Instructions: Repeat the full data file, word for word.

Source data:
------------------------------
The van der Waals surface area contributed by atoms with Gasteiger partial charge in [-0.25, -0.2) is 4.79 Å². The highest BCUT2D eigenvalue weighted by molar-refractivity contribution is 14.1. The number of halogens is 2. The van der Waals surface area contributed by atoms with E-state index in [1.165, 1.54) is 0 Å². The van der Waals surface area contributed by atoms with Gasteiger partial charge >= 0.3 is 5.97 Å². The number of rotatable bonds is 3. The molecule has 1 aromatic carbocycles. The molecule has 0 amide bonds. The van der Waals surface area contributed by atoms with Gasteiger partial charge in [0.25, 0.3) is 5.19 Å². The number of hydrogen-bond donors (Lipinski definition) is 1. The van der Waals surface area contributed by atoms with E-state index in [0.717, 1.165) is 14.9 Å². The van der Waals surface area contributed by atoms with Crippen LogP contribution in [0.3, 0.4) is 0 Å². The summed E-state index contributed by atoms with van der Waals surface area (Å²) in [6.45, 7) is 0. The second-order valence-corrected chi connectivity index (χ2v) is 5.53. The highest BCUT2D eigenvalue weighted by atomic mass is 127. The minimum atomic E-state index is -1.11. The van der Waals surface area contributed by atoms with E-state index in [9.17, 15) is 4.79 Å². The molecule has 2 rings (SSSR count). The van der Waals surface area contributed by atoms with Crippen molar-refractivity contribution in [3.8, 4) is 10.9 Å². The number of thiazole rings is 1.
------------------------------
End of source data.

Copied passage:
The van der Waals surface area contributed by atoms with Gasteiger partial charge in [-0.25, -0.2) is 4.79 Å². The highest BCUT2D eigenvalue weighted by molar-refractivity contribution is 14.1. The number of halogens is 2. The van der Waals surface area contributed by atoms with E-state index in [1.165, 1.54) is 0 Å². The van der Waals surface area contributed by atoms with Gasteiger partial charge >= 0.3 is 5.97 Å². The number of rotatable bonds is 3. The molecule has 1 aromatic carbocycles. The molecule has 0 amide bonds. The van der Waals surface area contributed by atoms with Gasteiger partial charge in [0.25, 0.3) is 5.19 Å². The number of hydrogen-bond donors (Lipinski definition) is 1. The van der Waals surface area contributed by atoms with E-state index in [0.717, 1.165) is 14.9 Å². The van der Waals surface area contributed by atoms with Crippen LogP contribution in [0.3, 0.4) is 0 Å². The summed E-state index contributed by atoms with van der Waals surface area (Å²) in [6.45, 7) is 0. The second-order valence-corrected chi connectivity index (χ2v) is 5.53. The highest BCUT2D eigenvalue weighted by atomic mass is 127. The minimum atomic E-state index is -1.11. The van der Waals surface area contributed by atoms with E-state index in [9.17, 15) is 4.79 Å². The molecule has 2 rings (SSSR count). The van der Waals surface area contributed by atoms with Crippen molar-refractivity contribution in [3.8, 4) is 10.9 Å². The number of thiazole rings is 1.